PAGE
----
And it's ok not to have an immediate dollar amount thrown at you. After all, if your accident had a "price tag," then there would be no opportunity for you to present your particular case, meaning you'd potentially risk shorting yourself thousands of dollars, or the entire claim!

(Having settled thousands of personal injury cases, we are certain of one fact: No two clients are alike, no two car accidents are alike, no matter how similar they seem.)

Our firm's #1 goal is likely similar to your own at the moment: recover the maximum amount of compensation for the accident. The way to ensure you receive a fair settlement is to present a professional and persuasive case that is supported by medical documentation and measurable course(s) of treatment, e.g., physical therapy.


You're likely worried about hospital bills, property damage, lost wages, and a possible change in lifestyle, so a quick settlement may seem attractive. However, as time passes, most clients are thankful they took the time to consult with someone who could advise them of future factors that could potentially increase their case value.

Scenarios that can increase the value of a car accident case might include:

  • The client's injuries worsened over time, leading to unforeseen treatments and costly procedures.
  • The client didn't predict the type and/or duration of treatment their injuries required.
  • The client didn't anticipate the strain the accident would place on their personal life.
  • The client didn't account for the long-term psychological effects.

These points are common after-effects accident victims are unable to predict immediately following their accident, and the insurance company is going to try and settle with you before any of these scenarios occur.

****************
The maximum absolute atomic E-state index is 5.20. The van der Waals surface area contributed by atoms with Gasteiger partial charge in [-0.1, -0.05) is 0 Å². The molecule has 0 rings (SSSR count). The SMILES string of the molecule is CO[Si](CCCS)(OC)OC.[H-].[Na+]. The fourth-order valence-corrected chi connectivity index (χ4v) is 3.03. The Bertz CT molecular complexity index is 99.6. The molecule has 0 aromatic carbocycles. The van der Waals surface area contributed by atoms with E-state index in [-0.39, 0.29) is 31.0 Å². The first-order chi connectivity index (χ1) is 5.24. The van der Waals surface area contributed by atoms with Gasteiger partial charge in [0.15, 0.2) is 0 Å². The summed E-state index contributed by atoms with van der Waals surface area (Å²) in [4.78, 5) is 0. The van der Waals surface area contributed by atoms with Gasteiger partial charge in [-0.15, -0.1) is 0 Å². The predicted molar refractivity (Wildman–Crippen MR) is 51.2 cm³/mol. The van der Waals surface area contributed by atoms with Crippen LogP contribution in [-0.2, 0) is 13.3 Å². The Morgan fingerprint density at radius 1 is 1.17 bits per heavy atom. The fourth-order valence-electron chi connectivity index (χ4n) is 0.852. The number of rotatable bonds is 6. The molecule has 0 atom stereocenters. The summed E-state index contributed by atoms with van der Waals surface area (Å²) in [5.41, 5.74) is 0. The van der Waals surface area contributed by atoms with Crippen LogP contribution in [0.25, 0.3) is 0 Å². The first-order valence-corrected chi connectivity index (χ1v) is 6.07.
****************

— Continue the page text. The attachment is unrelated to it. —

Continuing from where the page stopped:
Ultimately, your damages are likely to have additional value if presented to an insurance company by way of experienced legal representation. Having an attorney allows you to take the time you need to ultimately see the full picture of your claim, and remember, once you sign a release of all claims, you're essentially telling the insurance company they're "off the hook."


Each person is unique, each accident is unique, every case has unique value, and there are no exceptions to this rule. Let's look at an example:

  • Driver A is a young pregnant female with no pre-existing medical conditions. She has been involved in a rear-end car accident collision. She was taken by ambulance to the hospital for examination of back and neck pain. The doctors diagnose her with whiplash and prescribe her a course of treatment that is consistent with the needs of her pregnancy. She completes treatment and is released soon after.
  • Driver B is a middle-aged male with prior back surgery. He has also been involved in a rear-end style car accident collision and is experiencing neck and back pain. He was not able to visit a doctor until two weeks after the crash due to fear of missing work and losing his job. When he is able to visit the doctor, he is diagnosed with whiplash and is prescribed a course of physical therapy. He is released soon after.

Let's also assume that Driver A and Driver B were rear-ended at the same spot on the same highway on the same day. Additionally, the vehicles that struck A & B were traveling at the same speed at the time of impact. Weather conditions were the same for both accidents, and both A & B and the adverse drivers have the same insurance companies, etc.